Tip of the Week: 5 Tips From the 90s That You’ve Completely Forgot
The 1990s were dominated by all sorts of great technology: VHS, floppy disks, and grossly oversized computer hardware. Learning new technology shortcuts was once all the rage, but when looked at now, these tech tips are rendered obsolete. However, that doesn’t stop them from hitting us right in the nostalgia. Here are some of our favorite tech tips from the 1990s.
Keep the Phone Line Open
Do you remember the good old days of only having one phone line per household? Only one person could use the phone at a given time. This meant that people had to use their imagination to keep the phone available for an important call. For example, one way to do this was to call an automated phone service, like a local movie theater for showtimes, which would repeat itself over and over again. The idea was to wait until the phone would notify you that your call was coming in. If someone were to pick up another phone, they wouldn’t hear the dial tone, keeping your plot a secret.
Use Collect Calls for Quick Messages
In the ‘90s, collect phone calls were popularized with dozens of collect call services, like 1-800-COLLECT. These calls worked by providing a brief moment to relay your name so that the person you were calling could accept the charges. Rather than actually pay for these calls, people would simply record short messages during this brief window and hang up before the charges could be accepted. Think of it like a primitive version of text-messaging. While it may not have been the most ethical practice, it sure was convenient.
Blow On Video Game Cartridges to Make Them Work
Classic gaming consoles that used cartridges, like the Nintendo Entertainment System or the Super Nintendo, were always subject to occasional hiccups. Somehow, blowing on the game’s innards seemed like a good idea to resolve the issue. Oddly enough, most of the time it worked, even though science has proven that doing so can actually corrode the cartridge’s connectors. It’s more likely that the success wasn’t a result of blowing on the cartridge, and instead it was simply from plugging in the game a second time.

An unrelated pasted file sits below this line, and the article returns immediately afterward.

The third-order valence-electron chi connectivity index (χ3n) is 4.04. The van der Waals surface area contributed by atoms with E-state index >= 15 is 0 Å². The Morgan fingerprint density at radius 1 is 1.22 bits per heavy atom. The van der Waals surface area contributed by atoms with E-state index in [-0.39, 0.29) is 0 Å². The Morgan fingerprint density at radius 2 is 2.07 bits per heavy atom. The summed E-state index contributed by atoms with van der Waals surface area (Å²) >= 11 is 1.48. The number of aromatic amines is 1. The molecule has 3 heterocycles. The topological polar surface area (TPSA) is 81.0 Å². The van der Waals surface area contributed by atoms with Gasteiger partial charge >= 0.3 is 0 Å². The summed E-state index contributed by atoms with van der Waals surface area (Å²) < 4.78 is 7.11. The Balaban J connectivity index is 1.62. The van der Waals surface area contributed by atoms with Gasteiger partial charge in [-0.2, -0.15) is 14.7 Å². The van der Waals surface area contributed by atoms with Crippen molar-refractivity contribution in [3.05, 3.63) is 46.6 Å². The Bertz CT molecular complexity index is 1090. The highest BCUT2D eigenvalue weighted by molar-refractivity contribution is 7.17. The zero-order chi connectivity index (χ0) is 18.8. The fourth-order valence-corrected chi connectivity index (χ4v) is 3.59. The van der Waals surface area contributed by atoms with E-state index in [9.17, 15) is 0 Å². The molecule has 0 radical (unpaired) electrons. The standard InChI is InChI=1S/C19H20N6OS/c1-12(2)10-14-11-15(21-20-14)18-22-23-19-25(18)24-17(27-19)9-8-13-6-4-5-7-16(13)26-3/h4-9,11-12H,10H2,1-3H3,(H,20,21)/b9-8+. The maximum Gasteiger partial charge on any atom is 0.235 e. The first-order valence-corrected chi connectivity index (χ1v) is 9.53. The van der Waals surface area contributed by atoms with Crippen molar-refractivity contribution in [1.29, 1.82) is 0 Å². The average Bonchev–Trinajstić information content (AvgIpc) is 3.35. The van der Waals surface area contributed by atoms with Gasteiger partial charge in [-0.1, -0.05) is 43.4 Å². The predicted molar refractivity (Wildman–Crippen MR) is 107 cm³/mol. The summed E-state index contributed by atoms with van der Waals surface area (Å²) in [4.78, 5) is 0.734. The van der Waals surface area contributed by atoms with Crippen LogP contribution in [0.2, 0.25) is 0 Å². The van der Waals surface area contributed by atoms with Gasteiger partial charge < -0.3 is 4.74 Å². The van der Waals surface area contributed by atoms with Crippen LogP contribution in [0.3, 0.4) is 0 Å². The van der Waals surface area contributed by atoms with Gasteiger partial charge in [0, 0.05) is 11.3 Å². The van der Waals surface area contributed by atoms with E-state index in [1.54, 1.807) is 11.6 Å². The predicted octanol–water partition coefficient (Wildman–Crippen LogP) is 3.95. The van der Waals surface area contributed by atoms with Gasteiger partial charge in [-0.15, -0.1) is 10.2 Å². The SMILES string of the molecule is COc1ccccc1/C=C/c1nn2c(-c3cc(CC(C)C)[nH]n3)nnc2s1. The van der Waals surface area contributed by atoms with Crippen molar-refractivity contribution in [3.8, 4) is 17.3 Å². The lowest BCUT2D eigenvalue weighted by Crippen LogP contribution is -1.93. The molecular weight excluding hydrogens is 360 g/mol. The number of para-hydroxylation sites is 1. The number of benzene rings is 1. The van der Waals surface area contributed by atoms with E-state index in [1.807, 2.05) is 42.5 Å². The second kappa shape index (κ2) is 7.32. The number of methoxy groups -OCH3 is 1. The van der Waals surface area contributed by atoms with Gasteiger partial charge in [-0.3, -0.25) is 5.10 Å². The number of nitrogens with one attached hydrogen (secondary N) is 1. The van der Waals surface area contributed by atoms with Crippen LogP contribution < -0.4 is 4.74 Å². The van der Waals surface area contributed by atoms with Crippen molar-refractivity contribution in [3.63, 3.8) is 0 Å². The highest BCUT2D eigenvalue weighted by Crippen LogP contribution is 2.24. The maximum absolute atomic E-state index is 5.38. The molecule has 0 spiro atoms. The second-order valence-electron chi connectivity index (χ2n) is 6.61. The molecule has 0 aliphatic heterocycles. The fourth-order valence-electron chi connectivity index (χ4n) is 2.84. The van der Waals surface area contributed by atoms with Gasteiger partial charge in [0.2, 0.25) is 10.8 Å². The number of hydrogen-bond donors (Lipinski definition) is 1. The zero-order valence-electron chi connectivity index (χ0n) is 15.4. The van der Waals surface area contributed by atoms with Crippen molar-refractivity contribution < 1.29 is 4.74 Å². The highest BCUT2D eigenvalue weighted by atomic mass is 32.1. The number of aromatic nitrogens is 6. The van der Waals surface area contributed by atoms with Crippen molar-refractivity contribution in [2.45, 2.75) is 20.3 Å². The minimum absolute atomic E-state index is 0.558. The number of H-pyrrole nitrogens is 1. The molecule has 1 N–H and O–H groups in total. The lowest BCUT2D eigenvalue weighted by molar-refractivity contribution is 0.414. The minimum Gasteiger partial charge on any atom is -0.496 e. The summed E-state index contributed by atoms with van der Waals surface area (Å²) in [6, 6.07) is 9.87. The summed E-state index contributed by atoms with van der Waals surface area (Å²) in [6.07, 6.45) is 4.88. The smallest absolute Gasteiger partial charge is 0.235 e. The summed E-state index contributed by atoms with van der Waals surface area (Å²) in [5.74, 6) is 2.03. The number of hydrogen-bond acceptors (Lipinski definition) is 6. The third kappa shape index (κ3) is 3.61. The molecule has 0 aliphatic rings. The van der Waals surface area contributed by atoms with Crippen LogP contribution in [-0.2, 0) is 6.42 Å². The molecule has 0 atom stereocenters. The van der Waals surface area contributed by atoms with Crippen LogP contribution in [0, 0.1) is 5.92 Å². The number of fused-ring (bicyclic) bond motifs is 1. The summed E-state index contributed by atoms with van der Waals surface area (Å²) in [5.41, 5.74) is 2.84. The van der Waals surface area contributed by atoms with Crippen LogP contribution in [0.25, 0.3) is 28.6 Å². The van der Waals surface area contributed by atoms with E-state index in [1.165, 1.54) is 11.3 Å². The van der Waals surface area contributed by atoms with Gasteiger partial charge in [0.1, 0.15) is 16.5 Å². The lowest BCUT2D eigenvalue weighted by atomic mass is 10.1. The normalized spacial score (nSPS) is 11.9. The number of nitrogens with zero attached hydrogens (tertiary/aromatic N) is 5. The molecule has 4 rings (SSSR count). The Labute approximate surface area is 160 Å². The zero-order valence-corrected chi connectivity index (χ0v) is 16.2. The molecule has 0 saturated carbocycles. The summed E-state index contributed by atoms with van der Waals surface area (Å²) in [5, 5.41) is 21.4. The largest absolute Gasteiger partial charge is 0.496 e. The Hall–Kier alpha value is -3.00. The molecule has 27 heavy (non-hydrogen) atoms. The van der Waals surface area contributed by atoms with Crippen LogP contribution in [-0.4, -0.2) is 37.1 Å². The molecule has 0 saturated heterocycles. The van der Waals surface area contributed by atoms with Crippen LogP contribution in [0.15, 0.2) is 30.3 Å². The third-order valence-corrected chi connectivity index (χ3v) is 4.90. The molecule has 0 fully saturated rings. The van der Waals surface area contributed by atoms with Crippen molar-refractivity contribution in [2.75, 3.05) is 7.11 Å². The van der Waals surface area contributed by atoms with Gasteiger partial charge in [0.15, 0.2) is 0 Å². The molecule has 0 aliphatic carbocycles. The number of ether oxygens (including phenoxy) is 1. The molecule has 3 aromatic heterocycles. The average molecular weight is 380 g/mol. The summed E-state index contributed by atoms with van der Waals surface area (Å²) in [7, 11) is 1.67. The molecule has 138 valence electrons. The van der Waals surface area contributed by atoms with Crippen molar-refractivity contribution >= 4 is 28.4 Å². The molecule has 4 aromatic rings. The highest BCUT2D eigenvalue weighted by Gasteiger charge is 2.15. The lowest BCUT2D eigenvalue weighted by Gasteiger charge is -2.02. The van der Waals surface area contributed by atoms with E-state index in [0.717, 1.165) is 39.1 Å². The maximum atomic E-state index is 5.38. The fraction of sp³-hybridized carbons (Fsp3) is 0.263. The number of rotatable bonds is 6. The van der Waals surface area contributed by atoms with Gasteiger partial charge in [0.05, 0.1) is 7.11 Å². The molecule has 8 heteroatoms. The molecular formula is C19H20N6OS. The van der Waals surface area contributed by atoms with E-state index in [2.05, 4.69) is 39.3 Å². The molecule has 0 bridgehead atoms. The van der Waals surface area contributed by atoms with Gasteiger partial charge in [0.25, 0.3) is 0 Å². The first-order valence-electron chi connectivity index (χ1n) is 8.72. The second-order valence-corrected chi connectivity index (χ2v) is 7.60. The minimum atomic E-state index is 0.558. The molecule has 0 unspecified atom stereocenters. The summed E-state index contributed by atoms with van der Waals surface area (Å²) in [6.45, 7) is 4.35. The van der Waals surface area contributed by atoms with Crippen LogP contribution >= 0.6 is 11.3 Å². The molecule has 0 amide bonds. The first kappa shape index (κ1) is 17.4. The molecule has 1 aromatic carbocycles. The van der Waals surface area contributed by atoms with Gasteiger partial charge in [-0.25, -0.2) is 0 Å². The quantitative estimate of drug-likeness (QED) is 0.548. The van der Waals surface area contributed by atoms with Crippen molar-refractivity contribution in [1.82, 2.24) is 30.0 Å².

Store a Disposable Camera in Your Car’s Glove Compartment
Having a camera phone today is considered commonplace rather than a luxury. The people of the ‘90s weren’t nearly as privileged, and instead had to rely on disposable cameras in their times of need. By keeping one in your car’s glove compartment, you always had a way to record events, particularly in case of a car accident. Well… after you wait several hours for the photos to develop at the drugstore, that is.
Keep Extra AA Batteries for Your Portable CD Player
Pretty much any modern portable music device runs with a rechargeable battery. Before this innovation, however, portable CD players were all the rage, and they required that you lug around your CD collection, just to have some variety in your playlist. If you wanted to go all-in with your music-listening, you had to bring extra batteries with you, just in case your CD player ran out of battery life. How’s that for inconvenience?
While these tips might not seem so special now, for many, they are remembered fondly, and are a cause to celebrate just how far technology has come in recent times. What are some of your favorite technology tips for long-obsolete devices? Let us know in the comments.